Studies in World History :: review

studies-in-world-history-reviewI was sent Studies in World History volume 1 written by Dr James Stobaugh as part of the Mom’s of Master books review team. While the book is intended for Jr High students I was interested in reviewing it to broaden my options for when we reach this stage. I have skimmed through the book for personal interest and review purposes but it is not a book we will be using for a few more years (should I chose to use it.)

Studies in World History volume 1 covers Creation through the Age of Discovery (1500 AD). The accompanying Teacher Guide includes the Answer Key, a Daily Calendar, Daily Discussion Questions, and Weekly Exams.

What I like about Studies in World History:

I like the layout of this text. Each chapter has an introductory “first thoughts” and “chapter learning objectives”. Key concepts are also written out on this page.
Each lesson is short and, for the most part, well titled with a general overview of what it will talk about; either the history, geography, government, culture, economics or religion of the era and civilization. Biblical passages, references and truths are woven throughout the historical events.

What I do not like about Studies in World History:

There is a lot more that I do not like. Primarily, the images in this book are pathetic. There are plenty of them, but they are small and black and white. This book would have been much better without the printed images and with links to large, colorful images. I realize plenty of wonderful textbooks lack beautiful colorful images (and that colorful images cost much more to produce) but for a book published in early 2014 I was really disappointed with the quantity of poorly represented images.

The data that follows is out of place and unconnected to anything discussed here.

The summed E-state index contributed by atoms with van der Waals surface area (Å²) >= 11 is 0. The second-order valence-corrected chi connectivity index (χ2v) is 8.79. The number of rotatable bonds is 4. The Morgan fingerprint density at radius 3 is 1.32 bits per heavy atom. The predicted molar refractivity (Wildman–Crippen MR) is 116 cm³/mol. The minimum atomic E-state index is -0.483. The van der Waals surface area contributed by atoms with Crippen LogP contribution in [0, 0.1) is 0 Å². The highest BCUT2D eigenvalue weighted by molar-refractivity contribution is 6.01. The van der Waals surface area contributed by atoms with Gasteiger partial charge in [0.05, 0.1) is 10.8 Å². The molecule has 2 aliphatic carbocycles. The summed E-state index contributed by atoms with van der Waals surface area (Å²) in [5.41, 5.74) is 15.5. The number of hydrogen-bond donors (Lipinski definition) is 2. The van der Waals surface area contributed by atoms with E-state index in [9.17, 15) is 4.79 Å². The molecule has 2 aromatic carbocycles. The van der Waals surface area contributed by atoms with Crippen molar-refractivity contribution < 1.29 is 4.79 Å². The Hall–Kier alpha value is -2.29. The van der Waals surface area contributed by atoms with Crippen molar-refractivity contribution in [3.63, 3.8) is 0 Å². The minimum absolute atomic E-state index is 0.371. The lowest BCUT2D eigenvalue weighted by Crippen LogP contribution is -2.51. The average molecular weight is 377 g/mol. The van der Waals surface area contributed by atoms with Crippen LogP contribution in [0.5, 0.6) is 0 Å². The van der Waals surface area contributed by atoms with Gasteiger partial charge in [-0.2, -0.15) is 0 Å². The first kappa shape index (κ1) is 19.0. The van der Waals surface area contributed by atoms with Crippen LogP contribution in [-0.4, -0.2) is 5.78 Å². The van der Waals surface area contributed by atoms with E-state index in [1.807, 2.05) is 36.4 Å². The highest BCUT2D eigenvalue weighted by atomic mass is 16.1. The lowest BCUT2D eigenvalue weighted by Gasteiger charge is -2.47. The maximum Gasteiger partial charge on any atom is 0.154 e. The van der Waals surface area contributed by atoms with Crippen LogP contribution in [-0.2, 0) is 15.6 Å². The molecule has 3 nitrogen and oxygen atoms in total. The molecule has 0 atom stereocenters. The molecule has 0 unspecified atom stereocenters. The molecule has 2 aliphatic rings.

Second, the text is not very engaging. While flipping through there were bits and pieces of information that caught my interest, but to use this as a history curriculum to engage a jr high age student will require a lot of passion from the parent to bring history to life and give it the wonder and awe that it is deserving of. And while I haven’t read the entirety of the text, I did read some things I found odd,┬ásuch as chapter 15, lesson 5 which includes an essay on how Christians can prosper in a post Christian, hostile world based on Obadiah and his experiences. It seemed awkwardly out of place.

Third, the discussion questions seem insulting to the intelligence of a jr high student. For example, in chapter 22 lesson 2 dogs are the topic of the lesson. It very briefly covers seven people groups and their use of dogs in warfare and the discussion question is; “How were dogs used in warfare?” It is a direct question and answer – no room for discussion. A lot of the “discussion questions” are the same style – answering a specific question that the text answers for you, not encouraging the mind to expand and discuss.

Overall, I would have been disappointed had I purchased this for our homeschool purposes for a jr high student. Since I own it I am sure I will put parts of it to use when we cycle back through ancient history, but it will be me extracting the better parts and making it work for our family.

Jessica Lynette

What do you think?